WisdomTree (WETF), the fifth-largest U.S. issuer of exchange traded funds and the only publicly traded pure play ETF sponsor, is pursing growth outside of the U.S. as an avenue for boosting shareholder returns.
While the U.S. continues to dominate the ETF business in terms of number of funds and assets under management, those anecdotes highlight the opportunity for ETF issuers in ex-U.S. markets is significant. Recent moves by WisdomTree indicate as much.
“International ETFs are hardly a blip. But at the same time the international opportunity is tremendous: foreign investors aren’t avoiding ETFs, it’s just that the foreign ETF market is behind the curve,” notes analyst Ben Kramer-Miller in a piece on Seeking Alpha.
As Kramer-Miller notes, WisdomTree has leads over some of its marquee rivals in some international markets. “But WisdomTree is now more than just a way for investors to play the growth in the ETF market. It has a real chance of becoming a more dominant player abroad than it is in the United States where it was relatively late to the game,” he notes in the Seeking Alpha piece.
Just last week, WisdomTree said it will partner with BetaShares, which is majority owned by Horizons ETFs, to expand its reach in Australia. BetaShares is a leading provider of ETFs listed on the Australian Securities Exchange (ASX). While still small compared to the U.S. or European ETF market, Australia’s ETF market is growing. Australia ETFs hit a record $12.2 billion in combined assets under management last month, gaining $500 million in new assets, according to BetaShares. [WisdomTree Announces Australia Expansion]
New York-based WisdomTree is no stranger to foreign markets. In April, the company said Mexico’s pension funds investment regulator, La Comisión Nacional del Sistema de Ahorro para el Retiro (CONSAR), approved six WisdomTree ETFs for sale to Mexican pension plans. [WisdomTree Expands in Latin America]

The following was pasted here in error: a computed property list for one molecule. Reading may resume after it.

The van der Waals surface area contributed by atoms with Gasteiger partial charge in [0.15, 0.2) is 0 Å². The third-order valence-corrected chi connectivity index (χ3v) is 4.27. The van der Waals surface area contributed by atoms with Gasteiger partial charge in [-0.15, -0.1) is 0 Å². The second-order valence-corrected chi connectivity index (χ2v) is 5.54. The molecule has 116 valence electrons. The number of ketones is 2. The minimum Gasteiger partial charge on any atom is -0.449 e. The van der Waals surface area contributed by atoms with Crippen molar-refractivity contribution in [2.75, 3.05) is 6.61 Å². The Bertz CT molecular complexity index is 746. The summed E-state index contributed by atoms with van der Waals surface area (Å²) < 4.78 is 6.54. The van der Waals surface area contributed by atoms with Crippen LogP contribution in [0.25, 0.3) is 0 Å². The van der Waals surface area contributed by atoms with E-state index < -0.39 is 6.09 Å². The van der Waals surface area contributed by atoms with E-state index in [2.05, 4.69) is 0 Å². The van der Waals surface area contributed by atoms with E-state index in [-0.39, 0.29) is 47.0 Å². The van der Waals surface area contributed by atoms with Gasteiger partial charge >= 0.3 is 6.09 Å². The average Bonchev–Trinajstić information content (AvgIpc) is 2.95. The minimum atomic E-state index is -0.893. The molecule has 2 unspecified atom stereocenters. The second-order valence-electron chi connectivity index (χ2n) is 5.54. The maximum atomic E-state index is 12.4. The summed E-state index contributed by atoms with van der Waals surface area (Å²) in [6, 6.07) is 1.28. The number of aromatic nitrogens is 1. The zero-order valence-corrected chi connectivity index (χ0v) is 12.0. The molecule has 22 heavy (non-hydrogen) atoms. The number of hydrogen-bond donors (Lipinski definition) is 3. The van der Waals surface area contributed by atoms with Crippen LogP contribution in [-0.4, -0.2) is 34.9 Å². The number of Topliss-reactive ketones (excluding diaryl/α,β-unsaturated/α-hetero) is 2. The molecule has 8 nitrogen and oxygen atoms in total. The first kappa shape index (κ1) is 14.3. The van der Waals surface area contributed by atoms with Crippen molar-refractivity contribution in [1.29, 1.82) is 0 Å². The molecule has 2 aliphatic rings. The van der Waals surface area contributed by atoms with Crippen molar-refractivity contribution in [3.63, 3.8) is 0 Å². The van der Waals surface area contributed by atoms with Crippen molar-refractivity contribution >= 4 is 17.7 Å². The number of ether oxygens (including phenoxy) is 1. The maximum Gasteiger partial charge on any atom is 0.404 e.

Prior to that, WisdomTree landed approval to offer a dozen of its ETFs to Peruvian pensioners and the company currently offers 13 ETFs to Chilean pension funds.
In January, WisdomTree announced the acquisition of U.K.-based Boost ETP, a boutique provider of inverse and leveraged ETFs.
During the first half of 2014, Boost’s AUM surged 170%, according to Kramer-Miller.
WisdomTree’s international expansion efforts are picking up at a time when its shares remain heavily shorted and are down 37.2% this year. While those may seem like ominous data points, a compelling case can be made that WisdomTree bears are too focused on one point while ignoring several others.
Those bearish on the stock have played Captain Obvious, willingly pointing out that the WisdomTree Japan Hedged Equity Fund (DXJ) , the company’s largest ETF, has bled assets this year (over $2.3 billion as of Aug. 19).
However, what is lost in translation is that WisdomTree had almost $35.2 billion in AUM as of Aug. 18, which is slightly above the $34.8 billion it had at the end of 2013. Sure, that qualifies as flat-ish growth, but some on Wall Street are treating WisdomTree as it is losing assets when, clearly, the math says otherwise.